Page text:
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Thread: GRD vs GRD2 vs GX100 comparison pictures

  1. #1
    Mitch Alland
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    GRD vs GRD2 vs GX100 comparison pictures

    I've made another comparison shot, this time between the GRD, GRD2 and GX100. The trouble is that I took these pictures yesterday before Sean pointed out the flaws in how I set up the shots — before he read me the "riot act", but of course he is right. Like the shots in the other thread, therefore, these pictures are taken with SNAP focus and automatic exposure metering; the aperture is f/5.0 for the GRD and GRD2 and f/4.8 for the GX100.

    To me, the results between the two GRDs and the GX100 is like before: the latter camera has less contrast — a generally softer look — and I think less sharpness. I realize that the SNAP focus may be different between the cameras, as Sean pointed out in the other thread, but looking at various planes in the GX100 picture I think there may be enough evidence to conclude that the GX100 pictures are less sharp. The GX100 also shows substantially more barrel distortion.

    The difference between the GRD and GRD2, however, I find more difficult to evaluate, apart from the obvious fact that the grain of the GRD2 at 200 is more like the GRD at 100. Someone on dpreview review wrote that the GRD has more "character" than the GRD2, but provided no substantiation; presumably he or she was talking about B&W and may have meant that to get the "grit" of the GRD at ISO200 you'd have to shoot the GRD2 at ISO400. The trouble is that, with the bright conditions in Thailand, particularly at mid-day, often I won't be able to shoot at ISO400. That means I either should keep the GRD to shoot it at ISO200, or start using Alien Skin Exposure.

    In any case please let me know your view on the difference in "character" between the GRD and the GRD2, and also what you now think og the GRD2 vs the GX100 — from these files of from other evidence.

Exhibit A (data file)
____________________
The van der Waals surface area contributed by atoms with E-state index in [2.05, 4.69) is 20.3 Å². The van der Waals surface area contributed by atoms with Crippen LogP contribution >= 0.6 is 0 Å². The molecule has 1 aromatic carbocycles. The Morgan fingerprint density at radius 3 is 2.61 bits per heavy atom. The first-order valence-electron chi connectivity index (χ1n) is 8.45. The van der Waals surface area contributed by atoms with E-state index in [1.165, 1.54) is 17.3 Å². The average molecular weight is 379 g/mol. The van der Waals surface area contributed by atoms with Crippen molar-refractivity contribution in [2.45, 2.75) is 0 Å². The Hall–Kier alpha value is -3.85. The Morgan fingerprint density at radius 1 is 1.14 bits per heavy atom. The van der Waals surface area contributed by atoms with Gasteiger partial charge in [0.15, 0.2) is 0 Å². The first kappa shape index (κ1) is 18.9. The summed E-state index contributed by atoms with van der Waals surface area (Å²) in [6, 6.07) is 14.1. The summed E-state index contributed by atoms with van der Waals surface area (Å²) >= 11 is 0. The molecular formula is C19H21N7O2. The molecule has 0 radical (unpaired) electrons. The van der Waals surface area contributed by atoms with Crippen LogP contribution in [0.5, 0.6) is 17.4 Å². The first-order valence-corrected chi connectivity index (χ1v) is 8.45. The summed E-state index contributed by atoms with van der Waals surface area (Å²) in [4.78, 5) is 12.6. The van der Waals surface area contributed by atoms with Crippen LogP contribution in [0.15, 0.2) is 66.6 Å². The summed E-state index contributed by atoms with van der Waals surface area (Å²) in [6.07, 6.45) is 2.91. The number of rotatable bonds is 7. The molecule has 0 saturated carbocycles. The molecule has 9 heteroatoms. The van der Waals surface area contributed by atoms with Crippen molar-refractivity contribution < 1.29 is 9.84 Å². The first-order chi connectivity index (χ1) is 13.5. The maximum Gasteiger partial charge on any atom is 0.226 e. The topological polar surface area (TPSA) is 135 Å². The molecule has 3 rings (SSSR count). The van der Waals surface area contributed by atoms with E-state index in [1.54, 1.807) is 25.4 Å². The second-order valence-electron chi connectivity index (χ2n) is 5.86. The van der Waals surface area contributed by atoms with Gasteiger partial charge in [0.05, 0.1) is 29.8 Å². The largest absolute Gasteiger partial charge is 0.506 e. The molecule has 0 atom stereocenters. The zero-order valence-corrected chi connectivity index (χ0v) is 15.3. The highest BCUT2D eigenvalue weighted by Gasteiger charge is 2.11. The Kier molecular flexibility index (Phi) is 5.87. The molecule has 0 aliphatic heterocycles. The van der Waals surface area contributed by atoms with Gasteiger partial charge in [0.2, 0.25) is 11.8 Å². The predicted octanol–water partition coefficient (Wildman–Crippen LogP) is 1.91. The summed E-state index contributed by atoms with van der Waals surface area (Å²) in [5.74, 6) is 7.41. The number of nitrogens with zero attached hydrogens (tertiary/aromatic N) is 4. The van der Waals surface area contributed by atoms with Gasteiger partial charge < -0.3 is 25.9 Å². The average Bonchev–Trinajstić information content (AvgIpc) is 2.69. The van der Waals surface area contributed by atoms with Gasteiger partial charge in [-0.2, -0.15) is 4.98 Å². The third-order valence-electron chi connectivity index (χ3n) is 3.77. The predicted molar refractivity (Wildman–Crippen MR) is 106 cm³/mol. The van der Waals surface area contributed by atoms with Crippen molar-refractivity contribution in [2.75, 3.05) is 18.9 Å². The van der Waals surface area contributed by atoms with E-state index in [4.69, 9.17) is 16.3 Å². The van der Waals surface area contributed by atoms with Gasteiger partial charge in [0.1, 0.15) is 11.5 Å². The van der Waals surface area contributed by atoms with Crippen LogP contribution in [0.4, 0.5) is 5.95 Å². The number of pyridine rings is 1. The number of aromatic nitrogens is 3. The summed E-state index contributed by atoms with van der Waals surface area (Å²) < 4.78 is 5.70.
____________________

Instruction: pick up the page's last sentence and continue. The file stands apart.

You can download the DNG files — I shot all three cameras at ISO200 and also shot another frame with the GRD at ISO100 — from the following link.

    http://download.yousendit.com/32B4A7126132E2A5

    Below are four small JPGs, in the following order:

    1. GRD at ISO100
    2. GRD at ISO200
    3. GRD2 at ISO200
    4. GX100 at ISO200

    —Mitch/Huahin
    http://www.flickr.com/photos/[email protected]/
    Last edited by Mitch Alland; 26th June 2008 at 00:37.

  2. #2
    asabet
    Guest

    Re: GRD vs GRD2 vs GX100 comparison pictures

    Mitch, thanks again for these samples. I agree with your conclusions. Compared with the GX100, the GR lens appears to impart higher microcontrast and is much more well corrected for distortion. I'm not sure whether the GRD is achieving higher resolution or not, but I do prefer the look of the GRD images. Interestingly, the differences are much more pronounced with the near subject matter and less so with the far.

  3. #3
    Mitch Alland
    Guest

    Re: GRD vs GRD2 vs GX100 comparison pictures

    Thanks, Amin, but what do you think of the GRD vs GRD2 results?

    —Mitch/Huahin
    http://www.flickr.com/photos/[email protected]/

  4. #4
    asabet
    Guest

    Re: GRD vs GRD2 vs GX100 comparison pictures

    The GRD2 image has more detail captured at ISO 200 than the GRD at either ISO. Based on these images, the GRD2 looks like a clear improvement to me.

    Going back to the GRD2-GX100 comparison, it really looks to me as though they use the same sensor. The GR lens is what makes the difference.

  5. #5
    Sean_Reid
    Guest

    Re: GRD vs GRD2 vs GX100 comparison pictures

    Quote Originally Posted by Mitch Alland View Post
    I've made another comparison shot, this time between the GRD, GRD2 and GX100. The trouble is that I took these pictures yesterday before Sean pointed out the flaws in how I set up the shots — before he read me the "riot act", but of course he is right.
    Hi Mitch,

    I hadn't intended to "read you the riot act" at all. The methodology checks that I was discussing about your test are the same ones I have to have do with my own tests. Hence all that focus bracketing and, when needed, re-shooting some tests from scratch. Its quite difficult to get reliable results in comparison testing because its so easy for confounding variables to come into play.